No one denies it: Over-consumption of water and extreme drought caused by climate change are realities driving the Colorado River into crisis. But some solutions are better than others.
Former Interior Secretary Bruce Babbitt suggested recently in an opinion that “retiring” 10% — some 300,000 acres — of irrigated agriculture would save 1 million acre-feet of the Colorado River. Secretary Babbitt wants the federal government to pay farmers in both the Lower and Upper Colorado River Basins to dry up their cropland.
The imbalance on the Colorado River needs to be addressed, and agriculture, as the biggest water user in the basin, needs to be part of a fair solution. But drying up vital food-producing land is a blunt tool. It will damage our local food-supply chains and bring decline to rural communities that have developed around irrigated agriculture.
Let’s look at the river’s problems. First, Secretary Babbitt minimizes the challenge, as the overuse of the river’s system is even greater than 1 million acre-feet. The flow is so diminished that the end of the line, the Colorado River Delta, hardly receives any water.
The three states that make up the Lower Colorado River Basin — including the former Secretary’s home state of Arizona — have in recent years consumed at least 1.2 million acre-feet more per year than the 8.5 million acre-feet allotted to them under the 1922 Colorado River Compact.
This overuse has been perpetuated because the Lower Basin states and the Bureau of Reclamation fail to account for the losses caused by evaporation from reservoirs and the transit losses during water deliveries. The first step in fixing the imbalance must be elimination of the Lower Basin’s overuse.
Through the Drought Contingency Plan, the Lower Basin is actively reducing its water consumption when Lake Mead hits critically low levels. But while this is a good start, more must be done.
Climate change is a major cause in reducing Colorado River flows, with recent studies putting the reduction between 3 and 5.2% for every 1 degree Fahrenheit rise in temperature. Important water-producing parts of our basin, such as Western Colorado, have already seen temperatures rise by as much as 4 degrees since 1895, and predictions for a 2- to 5-degree increase in the foreseeable future will compound the trend.
It might be surprising to learn that the Upper Basin’s annual consumption of Colorado River water — less than 4.5 million acre-feet — is far below the 7.5 maf allotted to the four Upper Basin states of Colorado, Utah, Wyoming and New Mexico. But this is hardly the time to increase diversions. To sustain the communities and the ecosystems that depend upon the Colorado River, all water users — both Upper and Lower Basin states — will need to consume less water.
The Colorado River District has taken a stand against “buy-and-dry” practices because we recognize the environmental and economic harm of drying up agricultural lands. If the health of the river is balanced solely on the back of agriculture, the 10% suggested by Secretary Babbitt today will almost certainly lead to 20% tomorrow.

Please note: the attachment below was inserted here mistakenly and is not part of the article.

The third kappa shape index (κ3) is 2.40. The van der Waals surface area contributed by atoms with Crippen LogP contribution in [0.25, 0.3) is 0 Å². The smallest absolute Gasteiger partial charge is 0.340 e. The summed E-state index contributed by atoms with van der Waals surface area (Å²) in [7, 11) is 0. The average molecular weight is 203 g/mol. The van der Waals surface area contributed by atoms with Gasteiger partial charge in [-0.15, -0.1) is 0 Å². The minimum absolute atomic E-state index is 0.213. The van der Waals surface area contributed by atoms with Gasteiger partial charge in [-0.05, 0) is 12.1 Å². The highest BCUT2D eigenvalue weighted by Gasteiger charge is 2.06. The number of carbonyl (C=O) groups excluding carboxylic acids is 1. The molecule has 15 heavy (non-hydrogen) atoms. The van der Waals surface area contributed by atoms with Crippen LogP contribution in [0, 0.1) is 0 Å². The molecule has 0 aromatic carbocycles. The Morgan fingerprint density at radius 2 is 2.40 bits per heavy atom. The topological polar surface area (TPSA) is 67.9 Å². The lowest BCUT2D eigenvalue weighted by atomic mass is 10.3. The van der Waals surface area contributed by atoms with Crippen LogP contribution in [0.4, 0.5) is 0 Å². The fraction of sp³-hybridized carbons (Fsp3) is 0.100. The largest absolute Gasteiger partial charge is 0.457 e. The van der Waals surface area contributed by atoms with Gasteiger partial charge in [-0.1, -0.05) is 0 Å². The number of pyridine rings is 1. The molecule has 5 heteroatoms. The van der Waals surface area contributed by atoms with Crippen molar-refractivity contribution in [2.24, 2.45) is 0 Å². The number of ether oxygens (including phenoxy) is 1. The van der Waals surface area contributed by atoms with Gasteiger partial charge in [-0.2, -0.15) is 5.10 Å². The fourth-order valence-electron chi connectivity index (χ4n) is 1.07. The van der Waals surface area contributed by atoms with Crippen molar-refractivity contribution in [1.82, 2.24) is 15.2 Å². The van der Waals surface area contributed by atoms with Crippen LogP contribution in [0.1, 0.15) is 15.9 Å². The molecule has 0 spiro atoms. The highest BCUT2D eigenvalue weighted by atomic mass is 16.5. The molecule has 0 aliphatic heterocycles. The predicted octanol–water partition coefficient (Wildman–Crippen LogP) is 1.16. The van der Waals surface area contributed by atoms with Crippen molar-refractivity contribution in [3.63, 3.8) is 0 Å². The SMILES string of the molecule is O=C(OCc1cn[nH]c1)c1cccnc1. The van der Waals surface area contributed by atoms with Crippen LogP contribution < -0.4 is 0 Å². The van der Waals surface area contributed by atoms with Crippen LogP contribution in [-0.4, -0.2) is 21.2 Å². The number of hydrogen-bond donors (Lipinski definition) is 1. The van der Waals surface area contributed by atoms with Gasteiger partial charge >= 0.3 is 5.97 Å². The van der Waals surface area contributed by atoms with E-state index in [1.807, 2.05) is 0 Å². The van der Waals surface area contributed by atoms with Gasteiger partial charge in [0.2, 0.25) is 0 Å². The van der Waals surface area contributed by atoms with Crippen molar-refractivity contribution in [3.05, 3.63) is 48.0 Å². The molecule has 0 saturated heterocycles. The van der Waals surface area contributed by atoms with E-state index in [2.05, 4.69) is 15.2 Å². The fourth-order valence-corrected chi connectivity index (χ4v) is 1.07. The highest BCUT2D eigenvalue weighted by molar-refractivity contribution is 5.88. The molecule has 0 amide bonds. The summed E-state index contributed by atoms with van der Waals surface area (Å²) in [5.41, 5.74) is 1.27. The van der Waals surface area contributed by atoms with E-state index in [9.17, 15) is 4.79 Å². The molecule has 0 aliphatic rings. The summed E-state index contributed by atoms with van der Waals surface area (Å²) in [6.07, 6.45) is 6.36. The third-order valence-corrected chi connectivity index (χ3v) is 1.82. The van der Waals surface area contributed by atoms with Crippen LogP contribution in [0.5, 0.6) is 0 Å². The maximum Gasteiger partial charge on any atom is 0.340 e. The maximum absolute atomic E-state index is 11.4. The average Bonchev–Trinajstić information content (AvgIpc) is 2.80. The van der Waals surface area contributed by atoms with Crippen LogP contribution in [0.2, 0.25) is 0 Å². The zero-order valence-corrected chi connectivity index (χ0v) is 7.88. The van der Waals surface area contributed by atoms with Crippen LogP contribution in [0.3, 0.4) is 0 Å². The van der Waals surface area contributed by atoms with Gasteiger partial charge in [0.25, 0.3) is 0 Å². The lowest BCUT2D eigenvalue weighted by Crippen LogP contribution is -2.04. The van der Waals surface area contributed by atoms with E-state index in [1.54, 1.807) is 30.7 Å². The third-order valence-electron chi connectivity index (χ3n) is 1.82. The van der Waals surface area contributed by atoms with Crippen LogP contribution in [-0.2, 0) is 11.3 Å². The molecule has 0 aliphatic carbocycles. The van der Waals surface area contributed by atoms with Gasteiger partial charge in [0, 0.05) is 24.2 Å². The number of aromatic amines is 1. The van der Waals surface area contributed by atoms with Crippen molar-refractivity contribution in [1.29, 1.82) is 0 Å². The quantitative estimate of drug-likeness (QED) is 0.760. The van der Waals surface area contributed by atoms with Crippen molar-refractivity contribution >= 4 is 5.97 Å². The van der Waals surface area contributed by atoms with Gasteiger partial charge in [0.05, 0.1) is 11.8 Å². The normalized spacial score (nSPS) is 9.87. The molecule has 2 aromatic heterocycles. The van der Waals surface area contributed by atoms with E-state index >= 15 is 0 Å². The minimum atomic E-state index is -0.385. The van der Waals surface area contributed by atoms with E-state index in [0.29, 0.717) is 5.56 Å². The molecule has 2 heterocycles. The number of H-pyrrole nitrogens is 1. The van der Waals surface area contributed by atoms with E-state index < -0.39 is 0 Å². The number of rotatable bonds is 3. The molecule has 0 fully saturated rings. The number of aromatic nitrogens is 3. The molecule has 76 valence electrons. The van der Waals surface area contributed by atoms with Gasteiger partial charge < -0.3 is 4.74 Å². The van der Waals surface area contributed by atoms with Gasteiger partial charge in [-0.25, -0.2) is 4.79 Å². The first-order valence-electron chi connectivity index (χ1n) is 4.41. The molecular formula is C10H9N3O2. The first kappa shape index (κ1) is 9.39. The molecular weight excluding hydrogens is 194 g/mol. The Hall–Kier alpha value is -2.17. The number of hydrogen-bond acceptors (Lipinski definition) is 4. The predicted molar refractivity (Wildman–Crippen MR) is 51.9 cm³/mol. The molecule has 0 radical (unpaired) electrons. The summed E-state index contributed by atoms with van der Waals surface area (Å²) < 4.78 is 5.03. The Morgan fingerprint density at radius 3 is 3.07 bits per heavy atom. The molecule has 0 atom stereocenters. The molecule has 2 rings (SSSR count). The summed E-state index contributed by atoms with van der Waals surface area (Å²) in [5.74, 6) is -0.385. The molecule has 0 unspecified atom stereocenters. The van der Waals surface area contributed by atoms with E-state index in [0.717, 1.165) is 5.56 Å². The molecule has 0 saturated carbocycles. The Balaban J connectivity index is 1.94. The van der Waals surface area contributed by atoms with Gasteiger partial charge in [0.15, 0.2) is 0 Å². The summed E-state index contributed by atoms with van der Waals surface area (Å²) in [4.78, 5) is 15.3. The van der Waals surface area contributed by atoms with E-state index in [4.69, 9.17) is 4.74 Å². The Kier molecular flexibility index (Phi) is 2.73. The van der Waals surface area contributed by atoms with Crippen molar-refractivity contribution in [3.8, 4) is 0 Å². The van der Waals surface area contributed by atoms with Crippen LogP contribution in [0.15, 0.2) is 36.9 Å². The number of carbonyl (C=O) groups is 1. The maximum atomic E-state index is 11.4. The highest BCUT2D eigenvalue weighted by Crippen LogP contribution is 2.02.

In Western Colorado, most of our agriculture is family owned and operated. These family farms provide a local food supply, form the backbone of our rural communities, and they are already under economic stress. So what can be done to both help the river and keep rural life intact?
Initiatives must be aimed at reducing consumptive losses due to inefficient irrigation systems. At the same time we need to incentivize selective retirement of marginal land, all while providing technical support and funding for growers to switch to higher-value crops. The Lower Basin must reduce the cultivation of highly water consumptive crops in the increasingly hot desert, such as cotton and alfalfa raised solely for export.
Increased funding is better directed to off-farm and on-farm irrigation improvements and growing alternative crops. An example of that kind of effort is the Lower Gunnison Project in Western Colorado, a partnership between agricultural producers, the Colorado River District and the Natural Resources Conservation Service. This project improves diversion structures by piping delivery ditches and modernizing irrigation technology on farms. The producers are also experimenting with new crops such as hemp and hops.
From a purely mathematical standpoint, the Lower Basin has to reduce its 1.2 maf in overuse. That’s a big start. But in both basins, agriculture must improve the way it uses scarce water taken from the river. We have no time to lose.
This piece was originally published by Writers on the Range, a nonprofit dedicated to spurring lively conversation about Western issues, and reprinted here with permission.